Probably the most complex element of business communication is ensuring that others are really getting your message, remember that 50% of your message comes from your body language such as eye contact, the direction of your position, hand placement, etc. You need to be certain that your body language reinforces your message while also recognizing the body language of those receiving your message to gauge how effectively you’re getting your point across. Be aware of the elements of intimate, personal, social and public “space” to help you stay on the professional side of the line.
There will be two recurring circumstances during which you will be communicating a message to more than just one person at a time: public speaking and facilitating or participating in a meeting. (If you are blessed enough to naturally love being in the spotlight this shouldn’t present any major problems for you.) But if you were born with a fear of public speaking, you may find these situations pretty nerve-wracking, especially the first few times. The simplest solution is to take Southwest Airlines up on their ad – “You are now free to get up and move about the country”. If that isn’t an option, learn how to master your emotions while getting your strong message across.
Did you know that there 11 million business meetings every day in the U.S.? Think of the number of hours that represents – hours during which meeting attendees could have been taking care of business in other ways. (If I had a dime for every hour I’ve spent in meetings, I would be a financially overwhelmed!) So the first key to holding a successful meeting is making an executive decision: Is this meeting necessary?
Collect a representative samples of memos, letters, emails and faxes circulating throughout your organization to determine the style of business writing considered appropriate – how formal or casual they are, who is on which distribution roster, the topics usually addressed in writing. Put yourself in the position of the recipient and be sure you answer his or her first questions: How is this relevant to me? What do you want me to do? And, what’s in it for me.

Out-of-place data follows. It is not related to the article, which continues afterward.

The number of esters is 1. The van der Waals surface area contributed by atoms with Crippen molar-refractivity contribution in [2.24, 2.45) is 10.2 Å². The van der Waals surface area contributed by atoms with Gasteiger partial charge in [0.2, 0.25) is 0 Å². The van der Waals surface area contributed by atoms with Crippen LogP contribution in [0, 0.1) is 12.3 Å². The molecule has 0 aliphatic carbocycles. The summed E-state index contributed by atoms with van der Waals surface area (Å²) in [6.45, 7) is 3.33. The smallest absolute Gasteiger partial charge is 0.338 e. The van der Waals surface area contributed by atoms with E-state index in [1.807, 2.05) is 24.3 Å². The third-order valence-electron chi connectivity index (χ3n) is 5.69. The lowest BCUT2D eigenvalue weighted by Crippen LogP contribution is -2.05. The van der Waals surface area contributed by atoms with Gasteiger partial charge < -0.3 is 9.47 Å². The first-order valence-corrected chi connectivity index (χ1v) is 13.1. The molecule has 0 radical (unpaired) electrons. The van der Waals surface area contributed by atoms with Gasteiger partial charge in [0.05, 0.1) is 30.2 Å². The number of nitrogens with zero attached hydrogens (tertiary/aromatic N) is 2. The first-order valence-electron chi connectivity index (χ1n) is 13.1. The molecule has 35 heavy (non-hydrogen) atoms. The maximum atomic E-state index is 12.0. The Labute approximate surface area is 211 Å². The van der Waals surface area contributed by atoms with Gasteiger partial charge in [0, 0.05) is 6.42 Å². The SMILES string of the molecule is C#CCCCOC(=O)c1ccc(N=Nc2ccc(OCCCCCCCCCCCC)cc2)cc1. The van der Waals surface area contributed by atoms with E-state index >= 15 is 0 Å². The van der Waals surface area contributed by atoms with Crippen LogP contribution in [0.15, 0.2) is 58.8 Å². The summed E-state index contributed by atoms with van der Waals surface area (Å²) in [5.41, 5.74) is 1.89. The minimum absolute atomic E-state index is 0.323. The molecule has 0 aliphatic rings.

While not as impactful as a face-to-fact meeting, a telephone call is a “real time” business communication and your caller deserves your undivided attention, difficult though that may be. As a manager, it is very possible that an administrative assistant will answer your incoming phone calls and screen them for you. Depending on your specific function within the organization, you may take many calls or only a few. Regardless, the rules of telephone etiquette apply whenever you take a call or your ability to add value to the organization during that particular communication may be lost.
Giving and Receiving Feedback
Feedback connects everyone and their behavior to the organization around them, but can become an emotional roller coaster if it is handled insensitively. It is most effective when it is invited, which is why there is much discussion among human resources professionals about the best way to administer performance appraisals. Unfortunately, feedback has developed a negative connotation because it is too frequently provided only as a criticism and only comes from one person. Ideally, feedback should be used equally as often to complement behavior.
Negotiating is the ability to influence people and the art of letting someone else have your way! At the end of a successful negotiation, both sides of an issue feel that they got what they wanted, or are at least better off than when they went in. So it’s not about one side winning or losing, it’s about finding a way for both sides to win. Are you a master negotiator? See if negotiation is one of your business communication strengths. We will address this point in a follow up article.